Reserve your space for one of our free Webinars to learn about basic and advanced microfluidic topics, get tips and techniques for your lab, or find out more about new technologies and products. The Webinars will cover a range of topics including particle/droplet formation, microfluidic basics, applications in cell biology, and more.
The live presentations will include the opportunity to question our specialists via chat. If you can’t attend a presentation – past Webinars are available for on-demand viewing.
Fast impedance spectroscopy for characterization and counting
The webinar will be aired on Thursday October, 19th
PNEUMATIC ACTUATION WITH FLUIGENT’S NEW P-SWITCH
The webinar will be aired on Thursday November, 12th
A new chip for microfluidic generation of double emulsion
The webinar will be aired on Thursday November, 17th
All our webinars will be aired at:
- 5PM Central European Summer Time
- 11AM Eastern Time
- 8AM Pacific Time
Please note that a replay will be available the day after the live presentation but registration is mandatory.
Past, On-Demand Webinars
This webinar aims to provide a broad introduction to microfluidics by introducing the attendee to microfluidics and related physical principles. The webinar will also feature some typical applications
- Understand the controlling principles of microfluidics and how to optimize them for your research field (life science, pharmaceutical, analytical chemistry …)
- You are new to microfluidics and want to expand your overall knowledge of microfluidic systems and related physical principles.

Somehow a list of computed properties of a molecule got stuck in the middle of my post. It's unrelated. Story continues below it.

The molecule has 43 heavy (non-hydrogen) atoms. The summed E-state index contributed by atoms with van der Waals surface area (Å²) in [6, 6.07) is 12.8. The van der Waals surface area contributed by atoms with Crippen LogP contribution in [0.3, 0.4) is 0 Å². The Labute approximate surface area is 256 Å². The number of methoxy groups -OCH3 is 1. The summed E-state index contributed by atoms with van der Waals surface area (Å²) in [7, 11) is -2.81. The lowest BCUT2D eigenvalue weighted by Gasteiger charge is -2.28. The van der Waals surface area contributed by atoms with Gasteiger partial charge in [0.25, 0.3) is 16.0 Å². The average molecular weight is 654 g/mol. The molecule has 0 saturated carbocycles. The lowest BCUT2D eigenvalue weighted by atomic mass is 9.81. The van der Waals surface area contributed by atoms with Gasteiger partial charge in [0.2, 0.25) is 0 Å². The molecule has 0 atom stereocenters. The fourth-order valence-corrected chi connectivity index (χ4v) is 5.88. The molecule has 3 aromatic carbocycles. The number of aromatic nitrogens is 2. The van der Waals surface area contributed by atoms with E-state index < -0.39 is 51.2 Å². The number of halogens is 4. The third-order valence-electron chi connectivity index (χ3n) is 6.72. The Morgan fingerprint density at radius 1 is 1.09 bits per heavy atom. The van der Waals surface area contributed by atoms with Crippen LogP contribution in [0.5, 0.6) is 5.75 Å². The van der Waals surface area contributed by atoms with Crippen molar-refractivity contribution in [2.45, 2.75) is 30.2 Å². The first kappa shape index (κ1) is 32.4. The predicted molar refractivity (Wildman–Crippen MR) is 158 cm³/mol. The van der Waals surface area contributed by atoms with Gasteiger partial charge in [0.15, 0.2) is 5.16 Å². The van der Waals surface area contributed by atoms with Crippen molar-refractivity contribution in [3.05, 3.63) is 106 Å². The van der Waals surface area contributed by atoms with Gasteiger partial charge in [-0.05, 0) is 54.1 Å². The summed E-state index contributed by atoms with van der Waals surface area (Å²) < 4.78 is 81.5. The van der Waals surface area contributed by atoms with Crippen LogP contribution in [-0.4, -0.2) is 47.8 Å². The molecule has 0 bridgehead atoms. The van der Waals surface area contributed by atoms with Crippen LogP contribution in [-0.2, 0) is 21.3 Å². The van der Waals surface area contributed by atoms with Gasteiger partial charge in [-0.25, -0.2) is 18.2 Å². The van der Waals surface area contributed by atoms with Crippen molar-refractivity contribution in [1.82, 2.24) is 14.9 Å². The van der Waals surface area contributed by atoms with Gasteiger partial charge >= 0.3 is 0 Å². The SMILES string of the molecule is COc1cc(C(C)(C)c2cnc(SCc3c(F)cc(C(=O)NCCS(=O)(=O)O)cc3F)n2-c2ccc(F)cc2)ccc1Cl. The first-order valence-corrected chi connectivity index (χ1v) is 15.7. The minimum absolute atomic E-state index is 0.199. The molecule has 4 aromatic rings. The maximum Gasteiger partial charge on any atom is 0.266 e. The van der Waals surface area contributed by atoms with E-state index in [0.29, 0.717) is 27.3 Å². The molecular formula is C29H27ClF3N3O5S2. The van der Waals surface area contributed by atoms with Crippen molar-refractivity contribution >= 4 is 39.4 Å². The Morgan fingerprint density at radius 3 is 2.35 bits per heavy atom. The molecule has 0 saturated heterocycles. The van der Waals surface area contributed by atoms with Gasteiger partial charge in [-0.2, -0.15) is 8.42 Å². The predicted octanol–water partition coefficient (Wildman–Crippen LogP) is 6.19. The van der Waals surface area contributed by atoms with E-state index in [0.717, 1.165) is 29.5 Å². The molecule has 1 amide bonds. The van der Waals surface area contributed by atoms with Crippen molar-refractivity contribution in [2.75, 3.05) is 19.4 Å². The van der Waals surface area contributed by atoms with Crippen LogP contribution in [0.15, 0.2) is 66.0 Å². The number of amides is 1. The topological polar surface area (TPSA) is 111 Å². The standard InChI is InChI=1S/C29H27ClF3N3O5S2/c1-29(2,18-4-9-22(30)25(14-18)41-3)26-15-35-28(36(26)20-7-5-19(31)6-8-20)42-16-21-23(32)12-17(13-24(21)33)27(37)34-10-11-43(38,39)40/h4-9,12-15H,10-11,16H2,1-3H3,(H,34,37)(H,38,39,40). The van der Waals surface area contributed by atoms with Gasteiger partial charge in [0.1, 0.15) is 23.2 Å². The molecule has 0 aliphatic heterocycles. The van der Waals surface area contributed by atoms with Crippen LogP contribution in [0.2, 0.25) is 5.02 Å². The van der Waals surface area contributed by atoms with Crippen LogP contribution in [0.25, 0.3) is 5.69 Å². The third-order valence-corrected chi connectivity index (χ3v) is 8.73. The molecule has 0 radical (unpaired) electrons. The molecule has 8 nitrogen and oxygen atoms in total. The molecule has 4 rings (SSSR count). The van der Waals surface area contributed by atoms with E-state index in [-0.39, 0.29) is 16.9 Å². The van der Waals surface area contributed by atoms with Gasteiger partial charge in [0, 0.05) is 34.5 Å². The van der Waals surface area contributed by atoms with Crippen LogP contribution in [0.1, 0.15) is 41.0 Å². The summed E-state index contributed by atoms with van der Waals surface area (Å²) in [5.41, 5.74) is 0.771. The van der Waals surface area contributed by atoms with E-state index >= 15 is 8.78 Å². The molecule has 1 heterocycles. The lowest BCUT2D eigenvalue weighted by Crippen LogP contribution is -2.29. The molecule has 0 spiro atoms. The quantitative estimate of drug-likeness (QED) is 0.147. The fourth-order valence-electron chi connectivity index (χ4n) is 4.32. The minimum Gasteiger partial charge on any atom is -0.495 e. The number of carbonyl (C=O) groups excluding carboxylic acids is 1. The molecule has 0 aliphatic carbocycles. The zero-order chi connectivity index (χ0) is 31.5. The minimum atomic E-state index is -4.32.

The webinar will be divided into two parts. The 1st part will present the research priorities and different microfluidic approaches of the department of Nanobiophotonics of the Leibniz-IPHT in Jena. The second will focus the work of Daniel Kraus, Ph.D. Student at Fluigent/Leibniz-IPHT, on image-based multispectral characterization and sorting of bioparticles: Bioparticles are ubiquity spread entities in nature, medicine and technology. The composition and quality of particles and especially bioparticles gaining increasingly importance in industrial production, material sciences and quality assurance. Morphological properties of particles such as size, diameter as well as spectral information are important quality features for the process control and particle identification. The aim of image-based on-chip spectral classification is to achieve higher accuracy and higher throughput of samples compared to conventional methods.
- microfluidic synthesis of nanoparticles
- digital PCR
- droplet generation + sorting
- image-based flow cytometry
- microfluidic spectral characterization and sorting of bioparticles
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In pharmaceutical area, Active Pharmaceutical Ingredient (API) encapsulation into biodegradable and biocompatible polymers is widely used for producing new smart Drug Delivery Systems. The goal of these drug delivery systems is to supply doses of drugs for a sustained period of time at target specific sites in the body. This can be achieved by efficiently loading drugs into microparticles which will protect the API during physiological transport and release it when the microparticles have reached their specified target location(s). To regulate the release of the drug, it is critical to controllably produce microparticles with known sizes and a homogeneous size distribution as the rate of drug release is proportional to microparticle size.